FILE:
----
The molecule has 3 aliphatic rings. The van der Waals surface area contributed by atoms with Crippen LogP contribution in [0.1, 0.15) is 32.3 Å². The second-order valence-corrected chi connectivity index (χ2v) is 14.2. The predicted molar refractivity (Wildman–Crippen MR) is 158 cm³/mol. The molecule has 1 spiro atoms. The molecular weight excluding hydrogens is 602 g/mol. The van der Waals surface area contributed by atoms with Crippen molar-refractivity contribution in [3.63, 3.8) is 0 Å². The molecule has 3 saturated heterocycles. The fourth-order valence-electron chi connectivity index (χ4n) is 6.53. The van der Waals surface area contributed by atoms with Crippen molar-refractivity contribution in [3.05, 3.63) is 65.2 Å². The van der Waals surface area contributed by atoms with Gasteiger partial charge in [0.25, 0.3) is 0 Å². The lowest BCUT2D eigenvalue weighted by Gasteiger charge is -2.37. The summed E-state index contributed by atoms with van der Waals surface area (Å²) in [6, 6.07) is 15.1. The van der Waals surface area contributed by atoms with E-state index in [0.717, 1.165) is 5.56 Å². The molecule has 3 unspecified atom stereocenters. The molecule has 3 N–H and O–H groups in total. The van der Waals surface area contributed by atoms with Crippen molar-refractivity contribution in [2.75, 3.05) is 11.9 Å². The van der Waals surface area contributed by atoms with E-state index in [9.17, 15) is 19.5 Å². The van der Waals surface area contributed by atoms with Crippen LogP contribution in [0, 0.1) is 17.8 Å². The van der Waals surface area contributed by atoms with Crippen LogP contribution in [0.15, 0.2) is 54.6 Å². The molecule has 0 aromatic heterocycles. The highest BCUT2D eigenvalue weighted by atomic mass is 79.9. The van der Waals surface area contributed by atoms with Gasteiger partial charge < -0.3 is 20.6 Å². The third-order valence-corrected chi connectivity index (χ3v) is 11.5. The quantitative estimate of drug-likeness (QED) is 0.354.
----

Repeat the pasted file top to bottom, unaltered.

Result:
The molecule has 3 aliphatic rings. The van der Waals surface area contributed by atoms with Crippen LogP contribution in [0.1, 0.15) is 32.3 Å². The second-order valence-corrected chi connectivity index (χ2v) is 14.2. The predicted molar refractivity (Wildman–Crippen MR) is 158 cm³/mol. The molecule has 1 spiro atoms. The molecular weight excluding hydrogens is 602 g/mol. The van der Waals surface area contributed by atoms with Crippen molar-refractivity contribution in [3.63, 3.8) is 0 Å². The molecule has 3 saturated heterocycles. The fourth-order valence-electron chi connectivity index (χ4n) is 6.53. The van der Waals surface area contributed by atoms with Crippen molar-refractivity contribution in [3.05, 3.63) is 65.2 Å². The van der Waals surface area contributed by atoms with Gasteiger partial charge in [0.25, 0.3) is 0 Å². The lowest BCUT2D eigenvalue weighted by Gasteiger charge is -2.37. The summed E-state index contributed by atoms with van der Waals surface area (Å²) in [6, 6.07) is 15.1. The van der Waals surface area contributed by atoms with E-state index in [0.717, 1.165) is 5.56 Å². The molecule has 3 unspecified atom stereocenters. The molecule has 3 N–H and O–H groups in total. The van der Waals surface area contributed by atoms with Crippen molar-refractivity contribution in [2.75, 3.05) is 11.9 Å². The van der Waals surface area contributed by atoms with E-state index in [9.17, 15) is 19.5 Å². The van der Waals surface area contributed by atoms with Crippen LogP contribution in [0, 0.1) is 17.8 Å². The van der Waals surface area contributed by atoms with Crippen LogP contribution in [0.15, 0.2) is 54.6 Å². The molecule has 0 aromatic heterocycles. The highest BCUT2D eigenvalue weighted by atomic mass is 79.9. The van der Waals surface area contributed by atoms with Gasteiger partial charge < -0.3 is 20.6 Å². The third-order valence-corrected chi connectivity index (χ3v) is 11.5. The quantitative estimate of drug-likeness (QED) is 0.354.